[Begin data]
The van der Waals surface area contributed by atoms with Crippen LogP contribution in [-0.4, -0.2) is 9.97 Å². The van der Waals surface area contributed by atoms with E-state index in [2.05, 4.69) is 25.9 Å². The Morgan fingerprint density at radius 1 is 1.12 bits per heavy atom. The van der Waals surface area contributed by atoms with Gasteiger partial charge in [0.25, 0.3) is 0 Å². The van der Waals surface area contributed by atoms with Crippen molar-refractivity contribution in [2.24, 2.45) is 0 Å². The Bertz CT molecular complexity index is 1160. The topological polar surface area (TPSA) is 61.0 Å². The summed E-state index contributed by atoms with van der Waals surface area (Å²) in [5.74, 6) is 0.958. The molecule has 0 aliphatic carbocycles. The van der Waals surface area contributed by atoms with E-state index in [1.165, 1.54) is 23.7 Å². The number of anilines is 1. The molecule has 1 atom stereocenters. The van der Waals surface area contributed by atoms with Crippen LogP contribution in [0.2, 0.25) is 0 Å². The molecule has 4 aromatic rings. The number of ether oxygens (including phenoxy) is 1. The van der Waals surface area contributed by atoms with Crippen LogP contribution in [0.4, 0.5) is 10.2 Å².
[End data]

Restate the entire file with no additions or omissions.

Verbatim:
The van der Waals surface area contributed by atoms with Crippen LogP contribution in [-0.4, -0.2) is 9.97 Å². The van der Waals surface area contributed by atoms with E-state index in [2.05, 4.69) is 25.9 Å². The Morgan fingerprint density at radius 1 is 1.12 bits per heavy atom. The van der Waals surface area contributed by atoms with Gasteiger partial charge in [0.25, 0.3) is 0 Å². The van der Waals surface area contributed by atoms with Crippen molar-refractivity contribution in [2.24, 2.45) is 0 Å². The Bertz CT molecular complexity index is 1160. The topological polar surface area (TPSA) is 61.0 Å². The summed E-state index contributed by atoms with van der Waals surface area (Å²) in [5.74, 6) is 0.958. The molecule has 0 aliphatic carbocycles. The van der Waals surface area contributed by atoms with E-state index in [1.165, 1.54) is 23.7 Å². The number of anilines is 1. The molecule has 1 atom stereocenters. The van der Waals surface area contributed by atoms with Crippen LogP contribution in [0.2, 0.25) is 0 Å². The molecule has 4 aromatic rings. The number of ether oxygens (including phenoxy) is 1. The van der Waals surface area contributed by atoms with Crippen LogP contribution in [0.4, 0.5) is 10.2 Å².